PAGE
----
Practicing ‘Gratitude’ for Mental Well Being

February 14, 2022by Raashi Thakran0

This word gets thrown around a lot, we often hear people saying – practice gratitude, be grateful but what do we really understand by it? Is it just a fancy phrase that has gained traction, especially during this pandemic? Or is there more to it?

This word gets thrown around a lot, we often hear people saying – practice gratitude, be grateful but what do we really understand by it? Is it just a fancy phrase that has gained traction, especially during this pandemic? Or is there more to it?

Well, to give a little bit of context – the word Gratitude is derived from the Latin word gratia, which means grace, graciousness, or gratefulness. It is the quality of being thankful and a tendency to show appreciation for what you have. The experience of gratitude has historically been a focus of several world religions. It has also been a topic of interest to a number of philosophers.

Why is gratitude good for you?

Gratitude plays an important role when it comes to understanding the science of well-being. Because gratitude encourages us not only to appreciate gifts but to repay them (or pay them forward), sociologists call it “the moral memory of mankind.” This is how gratitude may have evolved: by strengthening bonds between members of the same species who mutually helped each other out. Isn’t that just beautiful?

*Can gratitude improve our mental health? *

Many studies over the past decade have found that people who consciously count their blessings tend to be happier and less depressed. The thing is that most of these studies have been done on well-functioning people but is gratitude a helpful tool when it comes to those of us struggling with our mental health? The answer is a Big Yes.

Let’s talk about anxiety for a minute. In the book ‘Grateful Brain’, author Alex Korb said that our brain is conditioned to function in a repeated way. For example, a person who worries too much about adverse outcomes will subconsciously re-wire his brain to process negative information only. Korb has mentioned that our mind cannot focus on positive and negative information at the same time. By consciously practicing gratitude, we can train the brain to focus on positive emotions and thoughts, thus reducing anxiety.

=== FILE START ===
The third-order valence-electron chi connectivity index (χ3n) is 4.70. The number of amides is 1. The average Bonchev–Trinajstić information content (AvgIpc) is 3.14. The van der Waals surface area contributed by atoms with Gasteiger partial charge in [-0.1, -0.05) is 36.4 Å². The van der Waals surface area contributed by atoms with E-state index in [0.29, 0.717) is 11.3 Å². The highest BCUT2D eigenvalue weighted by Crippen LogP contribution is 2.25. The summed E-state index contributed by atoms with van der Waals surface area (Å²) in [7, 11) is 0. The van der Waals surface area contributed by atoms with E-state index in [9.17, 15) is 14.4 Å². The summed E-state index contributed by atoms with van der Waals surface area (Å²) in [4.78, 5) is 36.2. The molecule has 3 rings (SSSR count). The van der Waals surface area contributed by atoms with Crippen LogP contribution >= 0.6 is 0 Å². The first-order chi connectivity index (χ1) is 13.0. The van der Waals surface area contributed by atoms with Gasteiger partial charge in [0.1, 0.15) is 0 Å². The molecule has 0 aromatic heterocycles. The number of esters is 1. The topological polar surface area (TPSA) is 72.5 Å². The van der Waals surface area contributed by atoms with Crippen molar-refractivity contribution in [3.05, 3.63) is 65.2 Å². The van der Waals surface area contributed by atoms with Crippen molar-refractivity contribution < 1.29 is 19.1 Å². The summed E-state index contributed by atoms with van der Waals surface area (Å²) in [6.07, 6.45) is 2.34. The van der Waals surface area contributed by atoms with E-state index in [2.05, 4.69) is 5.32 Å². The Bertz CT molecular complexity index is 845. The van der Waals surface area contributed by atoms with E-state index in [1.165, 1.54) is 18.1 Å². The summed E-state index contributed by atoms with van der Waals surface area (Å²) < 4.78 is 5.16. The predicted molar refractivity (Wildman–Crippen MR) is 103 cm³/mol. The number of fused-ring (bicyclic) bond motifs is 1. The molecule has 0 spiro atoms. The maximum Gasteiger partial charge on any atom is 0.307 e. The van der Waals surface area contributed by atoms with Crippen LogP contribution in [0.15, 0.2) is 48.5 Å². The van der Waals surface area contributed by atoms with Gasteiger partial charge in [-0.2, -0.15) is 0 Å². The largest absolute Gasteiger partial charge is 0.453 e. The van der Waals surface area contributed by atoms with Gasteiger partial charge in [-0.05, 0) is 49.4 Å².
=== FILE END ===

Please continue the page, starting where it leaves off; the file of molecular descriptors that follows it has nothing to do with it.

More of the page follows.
How to practice Gratitude?

There are so many ways to give thanks for what you have:

1) Make a list of 5 things that you are grateful for when you wake up in the morning – This is a small practice and won’t take more than 5 minutes but it will definitely help you unlearn negative behaviours and become more grateful and invariably more positive.

2) Pay someone a (virtual) gratitude visit – Alright, so here’s how this works:

Step 1 – Think of someone you’re thankful for and who has positively changed your life but hasn’t been properly thanked. This could be a friend, a family member, a colleague or even your boss!

Step 2 – Now take a page and write about this person. Write specifically how they helped you, encouraged you, believed in you, what you admire about them and why whatever they did meant so much to you at that time of your life. Don’t forget to thank them for all that they have done for you in the end.

Step 3 – Since it is difficult to visit each other personally during this time, arrange a surprise audio/video call and read the letter aloud to them. Imagine the joy on their face when they hear those words! Totally worth it.

3) Stop comparing yourself to others – Sometimes, comparisons can be helpful. They can give you a blueprint for improvement and inspire you to change. Other times, they can be a means to pick yourself apart and see everything that you think is wrong with yourself. Don’t let this get to you. The only person you need to compare yourself with is YOU. Be your own best friend – give yourself thanks from time to time.

4) Find gratitude in your challenges – It’s easy to feel grateful when all is going well in your life but it’s much harder to feel the same emotions in a stressful situation. But taking the time to find gratitude and optimism during your difficult times can make managing them easier.

5) Spend time with loved ones – One of the benefits of being surrounded by people you love is improved mental health. Interpersonal communication reduces the risk of mental illness, such as depression and anxiety, according to Psychology Today. Also, it makes you appreciate the people in your life and boosts happiness.

6) Volunteer – For many people, the key to having more gratitude is to give back to others in their local community. Trust me, it will make you more grateful for the things that you may take for granted. Infact studies have shown that volunteering for the purpose of helping others increases our own well-being, and thus our ability to have more gratitude.

7) Appreciate everything – Gratitude doesn’t have to be saved for the “big” things in life. The habit of being grateful starts with appreciating even the smallest of things. Even if it is as simple as appreciating the sky or a simple home cooked meal, don’t leave anything out when practicing your gratitude.

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